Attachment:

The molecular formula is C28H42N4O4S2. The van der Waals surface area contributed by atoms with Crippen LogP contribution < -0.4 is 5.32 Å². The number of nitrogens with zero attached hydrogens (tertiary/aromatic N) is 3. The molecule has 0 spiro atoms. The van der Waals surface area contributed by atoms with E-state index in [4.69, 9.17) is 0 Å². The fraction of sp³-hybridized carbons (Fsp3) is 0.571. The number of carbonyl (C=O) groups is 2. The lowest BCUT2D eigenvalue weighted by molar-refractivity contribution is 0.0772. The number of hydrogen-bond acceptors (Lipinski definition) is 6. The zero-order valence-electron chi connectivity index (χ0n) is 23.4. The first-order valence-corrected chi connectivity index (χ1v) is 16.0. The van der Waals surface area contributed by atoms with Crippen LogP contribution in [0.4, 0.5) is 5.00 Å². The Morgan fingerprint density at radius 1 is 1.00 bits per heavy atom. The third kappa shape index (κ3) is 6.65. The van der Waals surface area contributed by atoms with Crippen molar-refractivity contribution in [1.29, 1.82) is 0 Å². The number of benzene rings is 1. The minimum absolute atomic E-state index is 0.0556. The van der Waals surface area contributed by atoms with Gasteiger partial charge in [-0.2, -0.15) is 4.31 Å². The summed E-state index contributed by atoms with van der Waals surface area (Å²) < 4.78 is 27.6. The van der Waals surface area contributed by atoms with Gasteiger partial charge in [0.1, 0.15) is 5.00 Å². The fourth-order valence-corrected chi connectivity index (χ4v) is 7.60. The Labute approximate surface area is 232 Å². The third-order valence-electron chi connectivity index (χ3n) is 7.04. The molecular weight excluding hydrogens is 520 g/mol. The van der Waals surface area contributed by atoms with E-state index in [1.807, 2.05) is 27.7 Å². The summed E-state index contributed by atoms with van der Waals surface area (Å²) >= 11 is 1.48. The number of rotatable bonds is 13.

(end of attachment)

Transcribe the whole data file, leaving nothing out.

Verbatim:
The molecular formula is C28H42N4O4S2. The van der Waals surface area contributed by atoms with Crippen LogP contribution < -0.4 is 5.32 Å². The number of nitrogens with zero attached hydrogens (tertiary/aromatic N) is 3. The molecule has 0 spiro atoms. The van der Waals surface area contributed by atoms with E-state index in [4.69, 9.17) is 0 Å². The fraction of sp³-hybridized carbons (Fsp3) is 0.571. The number of carbonyl (C=O) groups is 2. The lowest BCUT2D eigenvalue weighted by molar-refractivity contribution is 0.0772. The number of hydrogen-bond acceptors (Lipinski definition) is 6. The zero-order valence-electron chi connectivity index (χ0n) is 23.4. The first-order valence-corrected chi connectivity index (χ1v) is 16.0. The van der Waals surface area contributed by atoms with Crippen LogP contribution in [0.4, 0.5) is 5.00 Å². The Morgan fingerprint density at radius 1 is 1.00 bits per heavy atom. The third kappa shape index (κ3) is 6.65. The van der Waals surface area contributed by atoms with Crippen molar-refractivity contribution in [1.29, 1.82) is 0 Å². The number of benzene rings is 1. The minimum absolute atomic E-state index is 0.0556. The van der Waals surface area contributed by atoms with Gasteiger partial charge in [-0.2, -0.15) is 4.31 Å². The summed E-state index contributed by atoms with van der Waals surface area (Å²) < 4.78 is 27.6. The van der Waals surface area contributed by atoms with Gasteiger partial charge in [0.1, 0.15) is 5.00 Å². The fourth-order valence-corrected chi connectivity index (χ4v) is 7.60. The Labute approximate surface area is 232 Å². The third-order valence-electron chi connectivity index (χ3n) is 7.04. The molecular weight excluding hydrogens is 520 g/mol. The van der Waals surface area contributed by atoms with E-state index in [1.807, 2.05) is 27.7 Å². The summed E-state index contributed by atoms with van der Waals surface area (Å²) >= 11 is 1.48. The number of rotatable bonds is 13.